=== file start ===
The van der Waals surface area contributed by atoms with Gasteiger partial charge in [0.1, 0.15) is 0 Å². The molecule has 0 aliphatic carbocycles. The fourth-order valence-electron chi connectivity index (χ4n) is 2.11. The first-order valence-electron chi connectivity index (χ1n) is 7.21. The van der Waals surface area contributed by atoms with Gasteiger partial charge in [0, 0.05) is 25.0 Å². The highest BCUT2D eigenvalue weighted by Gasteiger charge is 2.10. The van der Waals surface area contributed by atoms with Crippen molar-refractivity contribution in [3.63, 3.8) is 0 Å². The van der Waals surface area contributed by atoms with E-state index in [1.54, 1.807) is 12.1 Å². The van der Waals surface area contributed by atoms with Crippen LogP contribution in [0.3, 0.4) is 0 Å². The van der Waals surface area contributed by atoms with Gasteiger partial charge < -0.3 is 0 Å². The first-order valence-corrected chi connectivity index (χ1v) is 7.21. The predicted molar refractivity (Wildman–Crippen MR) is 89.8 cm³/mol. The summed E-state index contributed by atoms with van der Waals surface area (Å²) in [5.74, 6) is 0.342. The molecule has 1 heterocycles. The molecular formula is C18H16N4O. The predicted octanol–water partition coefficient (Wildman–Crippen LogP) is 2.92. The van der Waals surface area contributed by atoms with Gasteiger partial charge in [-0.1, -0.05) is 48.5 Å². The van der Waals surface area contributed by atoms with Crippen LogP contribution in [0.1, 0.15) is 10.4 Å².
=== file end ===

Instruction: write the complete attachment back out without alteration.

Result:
The van der Waals surface area contributed by atoms with Gasteiger partial charge in [0.1, 0.15) is 0 Å². The molecule has 0 aliphatic carbocycles. The fourth-order valence-electron chi connectivity index (χ4n) is 2.11. The first-order valence-electron chi connectivity index (χ1n) is 7.21. The van der Waals surface area contributed by atoms with Gasteiger partial charge in [0, 0.05) is 25.0 Å². The highest BCUT2D eigenvalue weighted by Gasteiger charge is 2.10. The van der Waals surface area contributed by atoms with Crippen molar-refractivity contribution in [3.63, 3.8) is 0 Å². The van der Waals surface area contributed by atoms with E-state index in [1.54, 1.807) is 12.1 Å². The van der Waals surface area contributed by atoms with Crippen LogP contribution in [0.3, 0.4) is 0 Å². The van der Waals surface area contributed by atoms with Gasteiger partial charge < -0.3 is 0 Å². The first-order valence-corrected chi connectivity index (χ1v) is 7.21. The predicted molar refractivity (Wildman–Crippen MR) is 89.8 cm³/mol. The summed E-state index contributed by atoms with van der Waals surface area (Å²) in [5.74, 6) is 0.342. The molecule has 1 heterocycles. The molecular formula is C18H16N4O. The predicted octanol–water partition coefficient (Wildman–Crippen LogP) is 2.92. The van der Waals surface area contributed by atoms with Gasteiger partial charge in [-0.1, -0.05) is 48.5 Å². The van der Waals surface area contributed by atoms with Crippen LogP contribution in [0.1, 0.15) is 10.4 Å².